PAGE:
KMBN: Serbia to buy Komercijalna banka shares owned by EBRD, IFC - four non-binding bids had been received
Serbia, EBRD and the IFC Capitalisation Fund have reached an agreement concerning the sale of 34.58 pct of the ordinary shares in Komercijalna Banka owned by EBRD and the IFC Capitalisation Fund to Serbia. "Following completion of the transaction, the Republic of Serbia will own 83.23 pct of the ordinary shares of the Bank. The transaction follows the acquisition by the Republic of Serbia of 6.89 pct of ordinary shares from Swedfund and DEG which was completed on June 26, 2019," EBRD said in a statement. "The transaction therefore completes the consolidation of the ownership structure of the Bank and will allow the Republic of Serbia to offer for sale a total of 83.23 pct of the Bank's ordinary shares to facilitate the privatisation of the Bank under the ongoing privatisation process. Serbian Finance Minister Sinisa Mali on Friday said four non-binding bids had been received for the privatisation of Komercijalna banka – this will be opened on Tuesday.
Moody’s Upgrades Serbia’s Rating Outlook
The rating agency Moody’s has upgraded the outlook on Serbia’s rating to positive from stable and affirmed the Ba3 rating. The Moody’s decision to upgrade Serbia’s rating outlook is supported by the accelerated reduction in the public debt-to-GDP ratio, as well as the country’s robust medium-term economic growth outlook. Sound foundations based on the strengthening of domestic factors will additionally support the improvement in Serbia’s fiscal indicators.
Mali, Petrovic discuss draft 2020 budget
Serbian Finance Minister Sinisa Mali on Friday met with Fiscal Council President Pavle Petrovic to discuss the draft 2020 budget, the so-called Swiss pension formula and the implementation of a nationwide investment plan. Both parties welcomed the introduction of the formula, slated for 2020, and Mali noted the Law on the Budget System would be amended for that purpose. Speaking about the investment plan, the minister said mayors of municipalities across Serbia would send specific plans with priority projects by the end of the month. Petrovic briefed Mali on Fiscal Council projections for 2020 and gave proposals on how to use fiscal space.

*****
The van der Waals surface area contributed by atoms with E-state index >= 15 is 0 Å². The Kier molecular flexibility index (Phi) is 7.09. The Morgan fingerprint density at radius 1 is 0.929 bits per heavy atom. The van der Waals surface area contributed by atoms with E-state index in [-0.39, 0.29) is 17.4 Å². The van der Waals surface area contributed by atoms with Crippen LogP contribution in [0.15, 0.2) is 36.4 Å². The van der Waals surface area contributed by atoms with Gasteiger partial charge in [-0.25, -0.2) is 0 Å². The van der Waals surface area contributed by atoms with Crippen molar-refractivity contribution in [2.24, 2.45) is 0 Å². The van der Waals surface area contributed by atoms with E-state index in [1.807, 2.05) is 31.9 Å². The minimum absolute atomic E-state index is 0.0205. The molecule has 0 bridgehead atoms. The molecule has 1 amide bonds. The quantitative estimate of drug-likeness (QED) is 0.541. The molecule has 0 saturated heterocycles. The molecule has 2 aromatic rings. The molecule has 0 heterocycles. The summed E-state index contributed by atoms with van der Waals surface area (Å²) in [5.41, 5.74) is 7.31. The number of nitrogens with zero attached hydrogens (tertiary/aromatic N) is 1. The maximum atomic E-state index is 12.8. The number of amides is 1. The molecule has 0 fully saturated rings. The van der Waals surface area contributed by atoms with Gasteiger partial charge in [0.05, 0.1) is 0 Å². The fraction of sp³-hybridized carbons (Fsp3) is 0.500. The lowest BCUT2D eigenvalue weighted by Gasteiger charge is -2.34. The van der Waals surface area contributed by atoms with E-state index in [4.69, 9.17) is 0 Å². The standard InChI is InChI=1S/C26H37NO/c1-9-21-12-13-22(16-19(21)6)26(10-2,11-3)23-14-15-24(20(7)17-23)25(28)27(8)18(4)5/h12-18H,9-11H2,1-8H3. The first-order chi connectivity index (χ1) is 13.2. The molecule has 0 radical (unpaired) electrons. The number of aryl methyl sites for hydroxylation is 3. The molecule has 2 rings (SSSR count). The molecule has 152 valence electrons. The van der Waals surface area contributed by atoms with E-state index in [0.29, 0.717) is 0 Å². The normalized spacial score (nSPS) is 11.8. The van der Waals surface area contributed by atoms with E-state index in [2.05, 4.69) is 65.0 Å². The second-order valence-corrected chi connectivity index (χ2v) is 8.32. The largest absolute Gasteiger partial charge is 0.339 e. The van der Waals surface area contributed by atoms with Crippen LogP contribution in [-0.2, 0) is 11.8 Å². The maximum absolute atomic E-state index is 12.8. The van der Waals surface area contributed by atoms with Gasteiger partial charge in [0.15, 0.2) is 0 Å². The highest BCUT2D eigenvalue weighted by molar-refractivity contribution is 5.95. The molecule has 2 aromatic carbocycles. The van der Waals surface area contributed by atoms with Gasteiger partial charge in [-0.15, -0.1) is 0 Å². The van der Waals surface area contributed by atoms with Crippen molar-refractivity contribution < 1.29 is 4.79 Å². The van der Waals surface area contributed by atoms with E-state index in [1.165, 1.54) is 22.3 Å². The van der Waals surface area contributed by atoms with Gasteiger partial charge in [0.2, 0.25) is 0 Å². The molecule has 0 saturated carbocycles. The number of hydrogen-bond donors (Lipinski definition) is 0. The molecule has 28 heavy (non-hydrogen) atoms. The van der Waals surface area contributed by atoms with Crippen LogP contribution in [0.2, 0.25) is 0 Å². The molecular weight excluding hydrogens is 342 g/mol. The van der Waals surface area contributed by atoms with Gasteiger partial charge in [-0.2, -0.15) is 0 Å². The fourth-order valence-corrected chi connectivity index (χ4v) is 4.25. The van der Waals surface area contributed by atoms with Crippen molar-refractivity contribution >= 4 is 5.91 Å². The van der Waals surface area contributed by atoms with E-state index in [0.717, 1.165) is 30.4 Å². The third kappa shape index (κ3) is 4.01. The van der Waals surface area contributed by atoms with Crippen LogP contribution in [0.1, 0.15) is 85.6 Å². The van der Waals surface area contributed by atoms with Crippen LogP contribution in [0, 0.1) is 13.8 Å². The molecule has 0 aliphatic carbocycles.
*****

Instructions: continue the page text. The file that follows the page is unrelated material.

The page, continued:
Stocks close little changed after disappointing jobs report, but rise for a second straight week; Europe closes higher as investors monitor Brexit uncertainty
Stocks closed little changed on Friday after the release of disappointing jobs data, but posted back-to-back weekly gains on optimism around U.S.-China trade relations. The Dow Jones Industrial Average ended the day up 69.31 points, or 0.3% at 26,797.46. The S&P 500 climbed just 0.1% to close at 2,978.71 while the Nasdaq Composite slipped 0.2% to 8,103.07.
The U.S. economy added 130,000 jobs in August, the Labor Department said Friday. This marked the third straight monthly slowdown in jobs growth. Economists polled by Dow Jones expected jobs to grow by 150,000 last month. Unemployment remained steady at a rate of 3.7% while wages grew more than expected.
Lululemon shares jumped more than 7% on quarterly results that topped analyst expectations. The apparel maker said its same-store sales — a key metric for retailers — rose 15% for the year-earlier period.
European markets closed slightly higher Friday, as investors monitored ongoing Brexit uncertainty and developments in the U.S.-China trade war. The pan-European Stoxx 600 closed up by around 0.25%, with most sectors and major bourses in positive territory.
Norwegian telecoms firm Telenor tumbled toward the bottom of the index. Shares of the company fell nearly 4% after talks with Malaysia’s Axiata about a potential joint venture ended without a deal.
On the data front, the EU statistics agency Eurostat said Friday that euro zone growth halved in the second quarter of 2019. The reading, which confirmed earlier analyst estimates, came as Germany’s economy and trade slowed.
Euro zone GDP (gross domestic product) expanded by 0.2% in the second quarter, the data showed, after a 0.4% expansion in the first three months of the year.